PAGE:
Bruce Wayne's Parents ALWAYS Die...

In honor of "Gotham" an editor cut together all the murders of Thomas and Martha Wayne from "Super-Friends" to "Gotham," and all in-between. The editor has chosen a split-screen with each version of the sequence synched around the first gunshot, which makes watching this full-screen on a monitor oe TV--several times--a must. 

It's quite interesting to see side-by-side nine different film maker's takes of the same scene.


  • SimonKJonesSimonKJones Moderator
    edited September 2014

    It's actually weirdly traumatic to see a chid experience such a nasty event in split-screen-o-vision, especially without all the actual Batman/hero/avenging stuff to follow it. ALL of the sequences feel far less cartoony taken out of their normal context.

  • edited September 2014

    I really liked the way Gotham handled it. Apart from being hyper-stylized and television-y in many respects (which isn't necessarily a bad thing, either), it takes a much more grim and crime-drama take on the scene, as opposed to the 'this explains why Bruce becomes Batman' origin-story-ish tone that others have. Though I love the take in Batman Begins, even that one makes use of the scene to hammer in the thesis 'don't be afraid'. Gotham, instead, makes it about the actual murder. Not the tropes and themes that follow.

    Bruce doesn't sit there stunned and unsure of what to do. The gunman doesn't rush off immediatley after shooting the Waynes in a panic himself. Instead, he aims the gun at Bruce, thinks for a moment, and instead of turning around and rushing away- chillingly walks through Bruce and the dead bodies at his feet and just re-enters the abyss of the city. And what does Bruce do? He doesn't sit there frozen. He yanks on both his parents and you see them bleeding out. He doesn't wait in the wake of the tragedy stoically for an iconic shot to take place (though one certainly does in the clip from 'Gotham'). Instead, we hear the horrific, high-pitched screams of a boy who actually just saw both of his parents murdered.

    Though it's got some moves it'll have to make to get things right, the mixture of that sort of take on things, and the excellent casting of Ben McKenzie and Donal Logue as Jim Gordon and Harvey Bullock, respectively, really make the origin story something worth watching. It looks and feels like a higher-budgeted police procedural that can afford to take its concepts further than others can, and does. That makes it promising, to me.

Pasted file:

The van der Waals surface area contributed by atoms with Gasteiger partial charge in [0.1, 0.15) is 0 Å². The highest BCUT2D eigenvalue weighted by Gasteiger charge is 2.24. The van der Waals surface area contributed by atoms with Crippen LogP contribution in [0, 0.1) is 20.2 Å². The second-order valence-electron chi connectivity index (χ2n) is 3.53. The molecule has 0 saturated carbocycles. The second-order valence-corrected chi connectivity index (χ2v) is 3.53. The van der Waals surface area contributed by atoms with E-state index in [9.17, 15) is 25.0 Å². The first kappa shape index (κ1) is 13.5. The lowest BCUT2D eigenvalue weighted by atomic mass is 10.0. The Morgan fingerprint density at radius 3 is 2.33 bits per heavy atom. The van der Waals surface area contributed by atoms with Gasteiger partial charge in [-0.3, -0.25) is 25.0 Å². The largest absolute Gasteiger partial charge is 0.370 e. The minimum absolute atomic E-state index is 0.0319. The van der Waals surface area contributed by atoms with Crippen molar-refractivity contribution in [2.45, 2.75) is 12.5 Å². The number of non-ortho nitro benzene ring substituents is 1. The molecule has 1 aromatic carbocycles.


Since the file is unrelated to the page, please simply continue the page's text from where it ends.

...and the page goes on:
• Not seen Gotham yet but that does sound interesting. Like I talked about with the supercut above, removing the "he becomes Batman" context changes the scenes into something far more sinister. Rather than being the justification for the existence of an awesome superhero vigilante, it's just a kid witnessing the murder of his much loved parents.

    Aaah, context. What would we do without it?

    (also, Donal Logue as Bullock sounds perfect)

  •  Interesting post there, Simon, about context. To me regardless of what happens next the scene is still of a boy witnessing the murder of his much loved parents.

    It is interesting that the scene isn't that sinister when it is happening to “Batman” because Batman is just so strong and scary that he cannot be a compelling victim even though he is an innocent boy in the scene all the same. It is just a fascinating point about how people feel sympathy. And I get what you and Andrew said about the screenwriters/directors intentionally going for it, so it isn't just a reaction from the audience, but like that by design.


    All the same we have a tendency to see men, and particularly strong men, as less human, even though I am sure losing a loved one hurts Batman (even when he is the adult superhero) just as much as it does anyone else as he is not written to be a psychopath. 

  • The key is that Batman is usually written in such a way that his parents murder is what empowers him. Their murder specifically creates Batman and gives him his strength. It lessens the tragedy and emphasises the heroic achievement.

    It's similar to Superman - his entire planet is destroyed, but it never feels particularly tragic, because the focus is on how it turned him into Superman. Man of Steel almost re-examined that one, but didn't quite get it right.

    It's why Watchmen is so interesting. Those characters don't really have origin stories. Most of them just decided to be superheroes because it'd be cool/rewarding/powerful/etc. It makes their existence as superheroes tragic, even without the tragic origin. Of course, Rorsach gets something of an oblique origin story, but he's still the most tragic adult of the lot of them.

  • Yeah, love Watchmen. Both the novel and the film.

    It is still interesting to me that the heroism lessens the tragedy. In my mind being helpless and pathetic doesn't automatically make your pain more valid than the pain of someone strong and heroic.

    To me with Superman it is not that tragic because he grew up in a loving family and turned into a wonderful person. The destruction of Krypton didn't really negatively affect him at all until he found out he had superpowers and would be alone in the world with them. However with the Kents, his colleagues, Lois and indeed the whole world loving him both as a person and a superhero it is hard to feel sorry for the guy.

    James Bond, particularly the Craig version, is ice cold, but we see how they tried to show why in Casino Royale and Skyfall. It is all because of pain and trauma. He is of course also not supposed to a be a psychopath. And I find it just as sad when someone like Bond has to live his entire life isolated, sad and guilty as if some weaker more pathetic person would have to do the same.

    Of course I do agree that how much the audience feels it all depends on the screenwriter, director and actor.  

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